New study to investigate the early development of self-regulated learning in children

November 19, 2014

Understanding how young children develop the skills to self-regulate their learning is being investigated through a new three-year project at Murdoch University.

Child development specialist Dr Deborah Pino-Pasternak's project has been funded by a prestigious Discovery Early Career Researcher Award worth $361,744 from the Australian Research Council.

Dr Pino-Pasternak will examine how factors in children’s home and classroom environments can play a role in developing the ability to work towards goals, understand and enact strategies to solve problems and evaluate their performance.

“Self-regulated learning has been shown to be a strong predictor of academic outcomes in older students but we still do not know much about how these behaviours develop in early childhood,” Dr Pino-Pasternak said.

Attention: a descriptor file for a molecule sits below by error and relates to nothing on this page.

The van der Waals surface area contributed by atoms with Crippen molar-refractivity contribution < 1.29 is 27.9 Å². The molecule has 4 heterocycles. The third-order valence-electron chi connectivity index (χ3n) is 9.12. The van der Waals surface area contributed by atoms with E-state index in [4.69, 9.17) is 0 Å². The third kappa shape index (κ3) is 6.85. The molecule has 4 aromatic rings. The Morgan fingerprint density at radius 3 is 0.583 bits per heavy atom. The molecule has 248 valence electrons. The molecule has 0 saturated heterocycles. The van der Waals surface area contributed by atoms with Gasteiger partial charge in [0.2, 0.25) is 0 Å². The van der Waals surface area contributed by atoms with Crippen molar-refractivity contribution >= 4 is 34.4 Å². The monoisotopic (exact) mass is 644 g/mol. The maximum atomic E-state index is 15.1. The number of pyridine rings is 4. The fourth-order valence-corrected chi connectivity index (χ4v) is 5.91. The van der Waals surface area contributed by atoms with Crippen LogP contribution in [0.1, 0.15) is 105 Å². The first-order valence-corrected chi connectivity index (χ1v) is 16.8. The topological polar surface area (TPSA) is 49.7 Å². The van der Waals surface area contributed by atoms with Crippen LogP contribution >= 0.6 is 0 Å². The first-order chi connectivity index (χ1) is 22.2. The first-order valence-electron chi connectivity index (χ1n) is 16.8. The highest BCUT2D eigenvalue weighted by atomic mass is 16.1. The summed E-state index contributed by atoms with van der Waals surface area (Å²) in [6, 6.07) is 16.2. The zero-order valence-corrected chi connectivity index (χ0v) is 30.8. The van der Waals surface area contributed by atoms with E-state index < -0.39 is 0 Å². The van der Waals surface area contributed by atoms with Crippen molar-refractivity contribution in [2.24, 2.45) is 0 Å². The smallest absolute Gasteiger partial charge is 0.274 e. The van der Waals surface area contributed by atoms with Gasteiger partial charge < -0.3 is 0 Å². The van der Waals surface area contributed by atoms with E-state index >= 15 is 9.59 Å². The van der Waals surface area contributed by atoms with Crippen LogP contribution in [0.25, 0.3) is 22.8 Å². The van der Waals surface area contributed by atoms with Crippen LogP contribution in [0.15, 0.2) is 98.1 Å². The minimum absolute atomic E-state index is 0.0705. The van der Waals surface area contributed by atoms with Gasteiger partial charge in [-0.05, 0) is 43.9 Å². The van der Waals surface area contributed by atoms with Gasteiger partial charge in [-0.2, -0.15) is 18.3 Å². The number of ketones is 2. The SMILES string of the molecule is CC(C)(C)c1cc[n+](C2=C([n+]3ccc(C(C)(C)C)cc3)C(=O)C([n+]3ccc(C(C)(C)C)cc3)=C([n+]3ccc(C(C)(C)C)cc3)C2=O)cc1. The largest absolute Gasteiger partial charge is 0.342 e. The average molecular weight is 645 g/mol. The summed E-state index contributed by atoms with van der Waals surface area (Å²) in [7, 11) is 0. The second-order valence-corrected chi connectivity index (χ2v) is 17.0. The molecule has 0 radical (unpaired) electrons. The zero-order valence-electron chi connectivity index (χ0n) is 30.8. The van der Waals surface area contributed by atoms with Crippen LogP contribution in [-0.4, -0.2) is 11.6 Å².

“It is important to gain an understanding of how self-regulated learning establishes in children during the first years of school and also how parents and teachers can support the emergence of these behaviours.”

Beginning mid-2015, 160 pre-primary aged children from a range of Perth schools will participate in a longitudinal study, where their abilities to self-regulate their learning will be assessed for 18 months.

Dr Pino-Pasternak will also gather information about classroom and home environments and will investigate the quality of parent-child and teacher-student interactions.

“I am very interested in understanding how differences in these external factors can affect a child’s trajectory for learning,” she said.

“Hopefully if we gain a better understanding of how to promote self-regulated learning in young children, we can create coordinated school-family approaches to work on this together.”

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